The COVID-19 outbreak has brought much of the world to a standstill and hammered the world economy. But it strikes me that most people's emotional reactions to the virus have been remarkably muted. While panic buying has certainly been a problem, popular panic over the disease itself seems rare.
So why isn't COVID-19 scarier? I'd like to propose that the reason lies in the symptoms — or, rather, the symptoms COVID-19 lacks.
There has been quite a bit of research on the psychology of disease avoidance. The theory is that humans evolved a "behavioral immune system" to help us avoid being infected by pathogens by making us want to avoid signs of infection.
A consistent finding is that we are primed to be disgusted both by skin abnormalities (spots and rashes especially), and by bodily fluids — both of which can spread contagion.
COVID-19, however, lacks visible symptoms. The coronavirus doesn't cause spots, a rash, buboes, yellow skin, bloodshot eyes or any of the stigmata of other infections. There are striking (and disturbing) images of victims of smallpox, measles or leprosy, but you can't take a picture of COVID-19 symptoms.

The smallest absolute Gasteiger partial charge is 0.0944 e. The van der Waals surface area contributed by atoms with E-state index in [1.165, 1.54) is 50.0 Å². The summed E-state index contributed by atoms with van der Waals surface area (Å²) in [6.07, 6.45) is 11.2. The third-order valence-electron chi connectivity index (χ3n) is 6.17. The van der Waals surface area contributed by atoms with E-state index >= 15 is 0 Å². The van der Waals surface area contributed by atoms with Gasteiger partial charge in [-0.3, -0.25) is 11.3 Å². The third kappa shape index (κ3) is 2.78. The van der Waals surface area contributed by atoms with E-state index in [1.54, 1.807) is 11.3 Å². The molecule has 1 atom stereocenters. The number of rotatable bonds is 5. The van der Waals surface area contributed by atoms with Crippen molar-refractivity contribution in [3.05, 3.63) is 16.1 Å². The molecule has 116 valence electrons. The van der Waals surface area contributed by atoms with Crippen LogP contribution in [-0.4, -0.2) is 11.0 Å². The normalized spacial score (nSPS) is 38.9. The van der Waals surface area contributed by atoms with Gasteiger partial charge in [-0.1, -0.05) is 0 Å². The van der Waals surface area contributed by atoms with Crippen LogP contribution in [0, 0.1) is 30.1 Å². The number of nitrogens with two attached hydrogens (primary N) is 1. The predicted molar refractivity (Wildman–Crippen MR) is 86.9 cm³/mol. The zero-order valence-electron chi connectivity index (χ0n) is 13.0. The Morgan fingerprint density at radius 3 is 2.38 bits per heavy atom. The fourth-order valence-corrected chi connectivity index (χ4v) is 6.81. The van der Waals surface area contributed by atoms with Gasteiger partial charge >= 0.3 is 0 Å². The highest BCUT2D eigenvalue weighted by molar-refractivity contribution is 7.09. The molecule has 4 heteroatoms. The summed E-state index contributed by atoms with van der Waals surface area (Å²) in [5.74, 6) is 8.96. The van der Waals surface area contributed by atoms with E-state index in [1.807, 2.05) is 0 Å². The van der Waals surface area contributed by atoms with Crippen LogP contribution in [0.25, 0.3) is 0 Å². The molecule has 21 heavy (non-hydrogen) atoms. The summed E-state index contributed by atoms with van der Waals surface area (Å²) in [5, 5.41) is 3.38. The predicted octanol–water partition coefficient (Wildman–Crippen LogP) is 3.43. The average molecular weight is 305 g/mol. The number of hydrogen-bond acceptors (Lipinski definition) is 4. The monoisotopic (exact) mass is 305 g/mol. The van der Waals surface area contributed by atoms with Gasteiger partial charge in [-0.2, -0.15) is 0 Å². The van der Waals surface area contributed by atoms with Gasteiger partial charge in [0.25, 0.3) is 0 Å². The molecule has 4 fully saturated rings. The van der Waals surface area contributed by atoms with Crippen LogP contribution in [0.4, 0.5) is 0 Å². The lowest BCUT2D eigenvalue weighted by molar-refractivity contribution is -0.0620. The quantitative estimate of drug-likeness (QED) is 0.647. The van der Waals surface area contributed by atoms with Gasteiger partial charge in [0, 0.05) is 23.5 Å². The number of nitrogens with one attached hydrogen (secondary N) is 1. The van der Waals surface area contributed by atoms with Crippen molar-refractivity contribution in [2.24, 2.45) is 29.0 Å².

In terms of body fluids, while vomiting and diarrhea can be symptoms of COVID-19, they're uncommon. Even the cough of COVID-19 is mostly a dry cough, meaning that phlegm is usually not a big issue.
So I believe that COVID-19's lack of visible or fluidic symptoms makes it an easy disease to ignore, because it doesn't disgust us in the way many other diseases do.
To be sure, it's also true that COVID-19 is just less deadly than most of the really "disgusting" diseases, like smallpox or Ebola. So the relative lack of panic over the coronavirus could have nothing to do with disgust or the lack of it.
But still, I suspect that the emotional concern over COVID-19 would be higher if it caused, say, spots. Even if the spots were painless and didn't scar, they would make COVID-19 "visible," and thus easier to fear and be disgusted by.